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Alex Douglas-Kane shares her experiences and understanding of Discover Nature Awareness

Thursday, 28 October 2010

Trusting our animal senses in experiencing the world

The underlying assumption of the modern world seems to be that the future will be a continuation of the past - only brighter, better, with even better technology, more virtual, faster, 3D and more of everything. For some, it’s enticing. For others, it’s despairing; we become increasingly detached from the living world as we give our attention, time and energy to the cyber realm.

There is no doubt in my mind that the world around us, the world that nurtures and supports us is under severe threat on a number of fronts.

We do what we want with the world – a human centred cosmology. We do this because we believe the world around us is there for us (humans) to mine, cut, eat, burn, poison and trash. We have a cosmology based on a utilitarian ethic, one assuming that the world itself does not have a voice, is not alive, or if it is alive, that our human lives are more important.

At some point in our recent history, our species went from respecting nature to destroying it. We need a new cosmology.

David Abram’s new book Becoming Animal, is subtitled An Earthly Cosmology. It starts: “Owning up to being an animal, a creature of the earth. Turning our animal senses to the sensible terrain: blending our skin with the rain rippled surface of rivers, mingling our ears with the thunder and thrumming of frogs, and our eyes with the molten gray sky … Becoming earth. Becoming animal. Becoming, in this manner, fully human.”

Dominant cosmologies (both monotheistic religions and “new-age” spiritualities and others) often place us above and beyond nature. We think of the world around us as a derivative reality that can be understood only by reference to hidden realms (stars, disembodied spirits, microscopic domains of axons and dendrites, DNA). Direct experience, through our unaided senses, is not to be trusted. So we find ourselves in thrall to experts who mediate our experience.

Abram articulates a way of directly experiencing an alive and sensuous world, rather than seeking to represent it through abstract ways, or objectively studying it.

The earth is the very body of wonder – and demands respect and reciprocity - according to Abram. There is “ the upwelling creativity in the land itself”. In a chapter called Mood, Abram describes the interplay between our sensory bodies and the weather. He describes his play with whales and seals. There are chapters on the discourse of birds, and of his time with a shaman in Nepal. He covers shadows and depth as areas to practice our sensuous engagement with the world.

We can be altered by our engagement with our surroundings, if we attune to them through our senses. He says: “Our animal senses are neither deceptive nor untrustworthy; they are our access to the cosmos. Bodily perception provides our most intimate entry into a primary order of reality that can disparaged or dismissed only at our peril”.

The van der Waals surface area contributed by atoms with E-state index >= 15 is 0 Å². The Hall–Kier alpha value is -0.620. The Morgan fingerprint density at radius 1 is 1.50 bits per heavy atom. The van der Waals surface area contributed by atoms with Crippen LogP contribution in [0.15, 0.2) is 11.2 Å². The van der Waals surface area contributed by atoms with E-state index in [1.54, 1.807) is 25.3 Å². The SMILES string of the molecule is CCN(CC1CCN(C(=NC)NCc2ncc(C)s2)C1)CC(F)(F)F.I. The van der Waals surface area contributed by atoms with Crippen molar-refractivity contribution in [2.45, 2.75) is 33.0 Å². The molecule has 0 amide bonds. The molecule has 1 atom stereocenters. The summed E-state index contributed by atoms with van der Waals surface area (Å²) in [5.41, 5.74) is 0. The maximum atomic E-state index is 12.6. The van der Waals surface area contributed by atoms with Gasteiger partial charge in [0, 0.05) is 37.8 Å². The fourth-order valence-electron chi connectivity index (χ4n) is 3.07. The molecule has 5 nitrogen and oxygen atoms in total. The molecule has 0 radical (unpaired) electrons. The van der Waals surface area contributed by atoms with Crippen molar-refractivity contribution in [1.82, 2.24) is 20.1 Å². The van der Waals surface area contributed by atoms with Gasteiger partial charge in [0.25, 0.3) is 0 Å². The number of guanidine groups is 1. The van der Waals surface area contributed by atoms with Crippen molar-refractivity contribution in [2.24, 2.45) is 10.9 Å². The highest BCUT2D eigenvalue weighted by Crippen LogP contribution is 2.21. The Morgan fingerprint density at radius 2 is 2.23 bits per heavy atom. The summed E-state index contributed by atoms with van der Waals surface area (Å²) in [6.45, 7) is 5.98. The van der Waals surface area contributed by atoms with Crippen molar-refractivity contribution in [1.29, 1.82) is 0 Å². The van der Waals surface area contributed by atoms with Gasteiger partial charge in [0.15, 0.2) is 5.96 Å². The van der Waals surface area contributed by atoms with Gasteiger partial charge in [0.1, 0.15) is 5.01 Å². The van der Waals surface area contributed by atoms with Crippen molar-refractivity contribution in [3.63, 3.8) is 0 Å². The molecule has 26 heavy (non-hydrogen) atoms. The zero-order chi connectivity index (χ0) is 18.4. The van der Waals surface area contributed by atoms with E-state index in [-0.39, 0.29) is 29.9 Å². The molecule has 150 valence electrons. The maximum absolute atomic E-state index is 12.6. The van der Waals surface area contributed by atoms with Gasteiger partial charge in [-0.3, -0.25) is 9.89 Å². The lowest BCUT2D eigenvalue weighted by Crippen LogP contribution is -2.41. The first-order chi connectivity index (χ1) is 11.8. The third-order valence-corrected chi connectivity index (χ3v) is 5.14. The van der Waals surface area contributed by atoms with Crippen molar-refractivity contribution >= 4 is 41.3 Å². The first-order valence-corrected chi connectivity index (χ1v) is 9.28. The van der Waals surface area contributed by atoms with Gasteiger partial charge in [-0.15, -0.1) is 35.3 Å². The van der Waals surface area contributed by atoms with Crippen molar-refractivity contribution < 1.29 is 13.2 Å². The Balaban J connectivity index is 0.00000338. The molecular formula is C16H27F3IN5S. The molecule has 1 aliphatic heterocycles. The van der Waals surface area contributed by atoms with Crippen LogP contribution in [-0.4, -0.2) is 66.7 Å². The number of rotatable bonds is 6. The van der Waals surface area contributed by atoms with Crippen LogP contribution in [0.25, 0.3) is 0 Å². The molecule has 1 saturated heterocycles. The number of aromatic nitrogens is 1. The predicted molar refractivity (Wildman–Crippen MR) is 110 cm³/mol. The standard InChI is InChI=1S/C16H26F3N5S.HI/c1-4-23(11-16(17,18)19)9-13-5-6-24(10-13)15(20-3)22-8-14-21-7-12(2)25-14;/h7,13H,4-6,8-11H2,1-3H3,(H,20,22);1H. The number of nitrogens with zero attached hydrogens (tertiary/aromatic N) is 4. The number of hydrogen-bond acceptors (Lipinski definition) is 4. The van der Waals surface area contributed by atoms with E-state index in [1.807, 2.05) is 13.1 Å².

Wednesday, 20 October 2010

Imaginal - Your Body Wonderful

"Your body is wonderfully intricate interaction with everything around you, which is why it "knows" so much just in being. The living body is always going beyond what evolution, culture and language already built" ~ Gene Gendlin. Our bodies don't end at our skin - but extend and embrace everything around us - we are always interacting with nature in all its manifestations.

Sunday, 17 October 2010

Does anybody recognise this either in themselves or in our children?

"The late Edward Reed, an associate professor of psychology at Franklin and Marshall College, was one of the most articulate critics of the myth of the information age.

In The Necessity of Experience he wrote of , "There is something wrong with society that spends so much money, as well as countless hours of human effort - to make the least dregs of processed information available to everyone everywhere and yet does little or nothing to help us explore the world for ourselves."

None of our major institutions or our popular culture pay much notice to what Reed called "primary experience" - that which we can see, feel, taste, hear, or smell for ourselves.

According to Reed, we are beginning "to lose the ability to experience our world directly..."

Last Child in the Woods - Richar Louv
A Life of the Senses: Nature vs. the Know-It-All State of Mind
Chap 5
Page 65

Saturday, 16 October 2010

What happens when creative children can no longer choose a Green Space in which to be Creative?

I often talk on my workshops about how Nature is our greatest teacher. I am at present reading a book called 'The Last Child in the Woods' by Richard Louv and in conjunction with other readings and from my my own past experiences I would like to share my thoughts with you on Nature and our creative child within...

The Last Child in the Woods it does not bear thinking about, the thought that our children would never experience the things we did as children, sure they have their computer games but is that really a substitute for being in nature? The term 'loose parts' was first described by Nicholson he was referring to toys and how children use these tools to be creative.

When we are in nature as children and perhaps even as adults we become creative our imaginations Run Wild we invent all kinds of games to play even when we are at home we can be creative. I remember as a child I would often play in my bedroom using a ruler stuck into the clip of a pen, this then would become a plane, a submarine or a spacecraft if fact anything I wanted it to be.

In nature children are very creative from using the den they have built as a castle or anything they want it to be, to exploring the woods as if they are on some great adventure, while the computer can be seen as a vast tool which can be applied in infinite 'loose parts' Lauv (2008) points out that these loose parts are made up of 0 & 1's in other words a binary code.

Lets compare this to nature's code.